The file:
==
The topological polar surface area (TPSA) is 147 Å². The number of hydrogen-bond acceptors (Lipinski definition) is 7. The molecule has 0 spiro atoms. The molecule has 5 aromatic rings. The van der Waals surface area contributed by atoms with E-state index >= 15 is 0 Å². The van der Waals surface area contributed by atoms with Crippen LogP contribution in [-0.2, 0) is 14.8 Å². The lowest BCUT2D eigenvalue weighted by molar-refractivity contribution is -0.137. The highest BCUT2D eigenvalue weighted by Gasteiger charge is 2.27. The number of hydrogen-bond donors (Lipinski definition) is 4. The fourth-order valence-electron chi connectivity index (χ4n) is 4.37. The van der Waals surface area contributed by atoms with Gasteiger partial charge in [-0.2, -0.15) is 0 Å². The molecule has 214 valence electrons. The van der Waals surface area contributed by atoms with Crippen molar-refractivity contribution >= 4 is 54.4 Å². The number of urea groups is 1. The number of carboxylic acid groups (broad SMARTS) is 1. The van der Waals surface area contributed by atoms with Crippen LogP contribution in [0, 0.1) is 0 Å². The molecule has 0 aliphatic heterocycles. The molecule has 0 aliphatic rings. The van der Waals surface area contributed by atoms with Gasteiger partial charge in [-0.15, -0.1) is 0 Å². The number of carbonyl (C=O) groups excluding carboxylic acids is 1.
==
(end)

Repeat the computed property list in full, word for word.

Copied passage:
The topological polar surface area (TPSA) is 147 Å². The number of hydrogen-bond acceptors (Lipinski definition) is 7. The molecule has 0 spiro atoms. The molecule has 5 aromatic rings. The van der Waals surface area contributed by atoms with E-state index >= 15 is 0 Å². The van der Waals surface area contributed by atoms with Crippen LogP contribution in [-0.2, 0) is 14.8 Å². The lowest BCUT2D eigenvalue weighted by molar-refractivity contribution is -0.137. The highest BCUT2D eigenvalue weighted by Gasteiger charge is 2.27. The number of hydrogen-bond donors (Lipinski definition) is 4. The fourth-order valence-electron chi connectivity index (χ4n) is 4.37. The van der Waals surface area contributed by atoms with Gasteiger partial charge in [-0.2, -0.15) is 0 Å². The molecule has 214 valence electrons. The van der Waals surface area contributed by atoms with Crippen molar-refractivity contribution >= 4 is 54.4 Å². The number of urea groups is 1. The number of carboxylic acid groups (broad SMARTS) is 1. The van der Waals surface area contributed by atoms with Crippen LogP contribution in [0, 0.1) is 0 Å². The molecule has 0 aliphatic heterocycles. The molecule has 0 aliphatic rings. The van der Waals surface area contributed by atoms with Gasteiger partial charge in [-0.15, -0.1) is 0 Å². The number of carbonyl (C=O) groups excluding carboxylic acids is 1.